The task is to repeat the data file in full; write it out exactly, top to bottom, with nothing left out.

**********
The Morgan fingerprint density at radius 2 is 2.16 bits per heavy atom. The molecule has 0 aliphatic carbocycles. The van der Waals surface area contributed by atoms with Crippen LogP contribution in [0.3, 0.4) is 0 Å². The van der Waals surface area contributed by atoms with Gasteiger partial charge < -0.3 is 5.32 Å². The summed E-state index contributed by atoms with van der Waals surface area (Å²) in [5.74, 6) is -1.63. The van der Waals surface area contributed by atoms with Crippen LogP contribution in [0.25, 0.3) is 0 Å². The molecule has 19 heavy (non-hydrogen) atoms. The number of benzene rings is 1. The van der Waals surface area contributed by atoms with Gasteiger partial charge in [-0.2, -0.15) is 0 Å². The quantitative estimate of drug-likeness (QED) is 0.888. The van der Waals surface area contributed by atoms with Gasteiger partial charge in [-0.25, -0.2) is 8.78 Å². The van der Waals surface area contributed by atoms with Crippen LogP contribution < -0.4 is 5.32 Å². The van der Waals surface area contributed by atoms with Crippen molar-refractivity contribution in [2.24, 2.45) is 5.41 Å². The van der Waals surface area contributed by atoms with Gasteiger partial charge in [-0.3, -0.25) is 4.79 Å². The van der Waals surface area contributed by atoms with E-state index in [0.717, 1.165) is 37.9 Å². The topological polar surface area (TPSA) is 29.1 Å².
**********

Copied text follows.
The Morgan fingerprint density at radius 2 is 2.16 bits per heavy atom. The molecule has 0 aliphatic carbocycles. The van der Waals surface area contributed by atoms with Crippen LogP contribution in [0.3, 0.4) is 0 Å². The van der Waals surface area contributed by atoms with Gasteiger partial charge < -0.3 is 5.32 Å². The summed E-state index contributed by atoms with van der Waals surface area (Å²) in [5.74, 6) is -1.63. The van der Waals surface area contributed by atoms with Crippen LogP contribution in [0.25, 0.3) is 0 Å². The molecule has 19 heavy (non-hydrogen) atoms. The number of benzene rings is 1. The van der Waals surface area contributed by atoms with Gasteiger partial charge in [-0.2, -0.15) is 0 Å². The quantitative estimate of drug-likeness (QED) is 0.888. The van der Waals surface area contributed by atoms with Gasteiger partial charge in [-0.25, -0.2) is 8.78 Å². The van der Waals surface area contributed by atoms with Crippen LogP contribution < -0.4 is 5.32 Å². The van der Waals surface area contributed by atoms with Crippen molar-refractivity contribution in [2.24, 2.45) is 5.41 Å². The van der Waals surface area contributed by atoms with Gasteiger partial charge in [-0.3, -0.25) is 4.79 Å². The van der Waals surface area contributed by atoms with E-state index in [0.717, 1.165) is 37.9 Å². The topological polar surface area (TPSA) is 29.1 Å².